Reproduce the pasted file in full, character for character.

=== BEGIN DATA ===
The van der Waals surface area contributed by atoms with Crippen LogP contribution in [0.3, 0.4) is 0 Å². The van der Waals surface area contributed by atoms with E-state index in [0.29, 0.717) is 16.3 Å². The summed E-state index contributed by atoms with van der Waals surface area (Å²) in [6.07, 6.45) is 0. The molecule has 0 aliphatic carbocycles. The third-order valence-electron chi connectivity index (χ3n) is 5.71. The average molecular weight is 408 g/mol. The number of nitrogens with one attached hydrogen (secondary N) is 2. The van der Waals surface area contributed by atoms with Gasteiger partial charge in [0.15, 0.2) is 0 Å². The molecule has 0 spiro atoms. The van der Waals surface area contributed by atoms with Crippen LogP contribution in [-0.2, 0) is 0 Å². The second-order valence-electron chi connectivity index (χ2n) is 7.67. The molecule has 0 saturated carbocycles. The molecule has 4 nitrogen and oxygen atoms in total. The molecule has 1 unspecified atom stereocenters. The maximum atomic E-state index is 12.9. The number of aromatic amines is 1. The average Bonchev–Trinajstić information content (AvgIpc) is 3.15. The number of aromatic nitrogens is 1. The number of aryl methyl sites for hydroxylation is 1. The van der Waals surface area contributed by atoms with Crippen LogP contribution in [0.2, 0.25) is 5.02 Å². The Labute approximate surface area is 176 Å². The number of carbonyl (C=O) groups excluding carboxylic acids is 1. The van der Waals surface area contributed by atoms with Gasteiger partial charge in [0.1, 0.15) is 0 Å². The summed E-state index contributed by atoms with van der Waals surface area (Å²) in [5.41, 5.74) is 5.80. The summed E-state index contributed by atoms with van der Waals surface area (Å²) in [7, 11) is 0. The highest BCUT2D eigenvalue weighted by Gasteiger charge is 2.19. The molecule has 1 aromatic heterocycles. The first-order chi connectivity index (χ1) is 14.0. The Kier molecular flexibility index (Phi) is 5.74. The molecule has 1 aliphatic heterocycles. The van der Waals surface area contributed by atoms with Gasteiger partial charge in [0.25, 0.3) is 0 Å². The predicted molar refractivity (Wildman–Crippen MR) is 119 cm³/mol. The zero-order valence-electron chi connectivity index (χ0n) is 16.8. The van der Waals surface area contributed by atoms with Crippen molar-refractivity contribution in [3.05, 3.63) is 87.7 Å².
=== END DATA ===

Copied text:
The van der Waals surface area contributed by atoms with Crippen LogP contribution in [0.3, 0.4) is 0 Å². The van der Waals surface area contributed by atoms with E-state index in [0.29, 0.717) is 16.3 Å². The summed E-state index contributed by atoms with van der Waals surface area (Å²) in [6.07, 6.45) is 0. The molecule has 0 aliphatic carbocycles. The third-order valence-electron chi connectivity index (χ3n) is 5.71. The average molecular weight is 408 g/mol. The number of nitrogens with one attached hydrogen (secondary N) is 2. The van der Waals surface area contributed by atoms with Gasteiger partial charge in [0.15, 0.2) is 0 Å². The molecule has 0 spiro atoms. The van der Waals surface area contributed by atoms with Crippen LogP contribution in [-0.2, 0) is 0 Å². The second-order valence-electron chi connectivity index (χ2n) is 7.67. The molecule has 0 saturated carbocycles. The molecule has 4 nitrogen and oxygen atoms in total. The molecule has 1 unspecified atom stereocenters. The maximum atomic E-state index is 12.9. The number of aromatic amines is 1. The average Bonchev–Trinajstić information content (AvgIpc) is 3.15. The number of aromatic nitrogens is 1. The number of aryl methyl sites for hydroxylation is 1. The van der Waals surface area contributed by atoms with Crippen LogP contribution in [0.2, 0.25) is 5.02 Å². The Labute approximate surface area is 176 Å². The number of carbonyl (C=O) groups excluding carboxylic acids is 1. The van der Waals surface area contributed by atoms with Gasteiger partial charge in [0.1, 0.15) is 0 Å². The summed E-state index contributed by atoms with van der Waals surface area (Å²) in [5.41, 5.74) is 5.80. The summed E-state index contributed by atoms with van der Waals surface area (Å²) in [7, 11) is 0. The highest BCUT2D eigenvalue weighted by Gasteiger charge is 2.19. The molecule has 1 aromatic heterocycles. The first-order chi connectivity index (χ1) is 14.0. The Kier molecular flexibility index (Phi) is 5.74. The molecule has 1 aliphatic heterocycles. The van der Waals surface area contributed by atoms with Gasteiger partial charge in [0.25, 0.3) is 0 Å². The predicted molar refractivity (Wildman–Crippen MR) is 119 cm³/mol. The zero-order valence-electron chi connectivity index (χ0n) is 16.8. The van der Waals surface area contributed by atoms with Crippen molar-refractivity contribution in [3.05, 3.63) is 87.7 Å².